Raghvendra Yadav

I am Raghvendra from Mumbai, India. I am 16 years old and I study in 10th grade in “Gumpha Road Municipal English Secondary school”.

I come from a family where most of the people are illiterate. We migrated to Mumbai for livelihood and we took shelter in a slum area. We all work hard to arrange as basic as food for the next day. I have a family of five members, my hardworking parents and my two lovely younger brothers. My parents never had enough to put me in a private school so I study in a government school.

The never-give-up attitude of my parents has been the biggest motivation for me to keep working hard. I feel that if they can do the same work for the past ten years then why can’t I do the same? This is not only about my parents but it’s about millions of parents in India who go through this and just a thought about them helps me to persevere towards my goals.

I believe that growing with underprivileged conditions was always an opportunity for me to work on diverse problems around me. Being underprivileged turned out to be a privilege since I have no other option than to work hard.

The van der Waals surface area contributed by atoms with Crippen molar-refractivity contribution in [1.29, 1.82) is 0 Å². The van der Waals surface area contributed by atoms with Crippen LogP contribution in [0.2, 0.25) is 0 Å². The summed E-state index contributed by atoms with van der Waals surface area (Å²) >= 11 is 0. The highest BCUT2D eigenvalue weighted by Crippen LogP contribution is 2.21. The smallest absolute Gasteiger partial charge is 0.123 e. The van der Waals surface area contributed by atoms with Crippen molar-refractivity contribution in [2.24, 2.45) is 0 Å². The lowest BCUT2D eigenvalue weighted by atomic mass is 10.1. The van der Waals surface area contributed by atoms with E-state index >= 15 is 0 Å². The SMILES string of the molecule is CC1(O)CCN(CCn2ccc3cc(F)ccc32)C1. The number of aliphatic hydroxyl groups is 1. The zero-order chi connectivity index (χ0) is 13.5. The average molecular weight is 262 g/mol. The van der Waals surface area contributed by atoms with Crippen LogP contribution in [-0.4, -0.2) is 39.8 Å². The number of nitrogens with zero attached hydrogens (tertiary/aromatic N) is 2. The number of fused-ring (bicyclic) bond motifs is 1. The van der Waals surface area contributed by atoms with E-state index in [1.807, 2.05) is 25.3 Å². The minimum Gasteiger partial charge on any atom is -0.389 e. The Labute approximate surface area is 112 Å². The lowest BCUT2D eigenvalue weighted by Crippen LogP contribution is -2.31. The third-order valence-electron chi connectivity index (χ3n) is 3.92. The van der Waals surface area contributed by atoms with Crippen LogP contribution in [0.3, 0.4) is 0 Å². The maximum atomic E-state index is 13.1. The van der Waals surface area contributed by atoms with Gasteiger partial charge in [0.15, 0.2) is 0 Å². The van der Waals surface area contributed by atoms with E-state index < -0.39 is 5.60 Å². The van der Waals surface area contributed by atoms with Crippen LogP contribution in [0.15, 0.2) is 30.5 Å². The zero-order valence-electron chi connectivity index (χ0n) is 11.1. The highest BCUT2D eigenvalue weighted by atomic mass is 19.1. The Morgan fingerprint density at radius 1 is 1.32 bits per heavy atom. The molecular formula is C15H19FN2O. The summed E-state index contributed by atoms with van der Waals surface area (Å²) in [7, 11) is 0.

Such an environment has not only helped me to become an industrious person but has also helped me to become a person who puts a lot of effort into avoiding any kind of wastage of resources. I think it has taught me how to leverage each and every small opportunity or how to become an independent and passionate learner.

I want to make this world a better and more equitable place. Therefore, I have been working on diverse issues in my community since I was in the 8th grade, ranging from gender inequality to communal harmony.

But with time, I realized that our individual efforts can only make minor differences at one time. In order to do something big, we need to do collective action so I started working on fostering student leadership in my school through my project ‘Paramarsh’. Currently, we have 20 students working on seven different social projects impacting more than 400 people in the community.

I believe that to bring reforms in the education system we need to listen to the students and to work with them as equal partners and therefore I feel that Student Leader Advisory Council (SLAC) is a very important initiative in that direction. SLAC can help all of us to make education more relevant as well as fun for the students.

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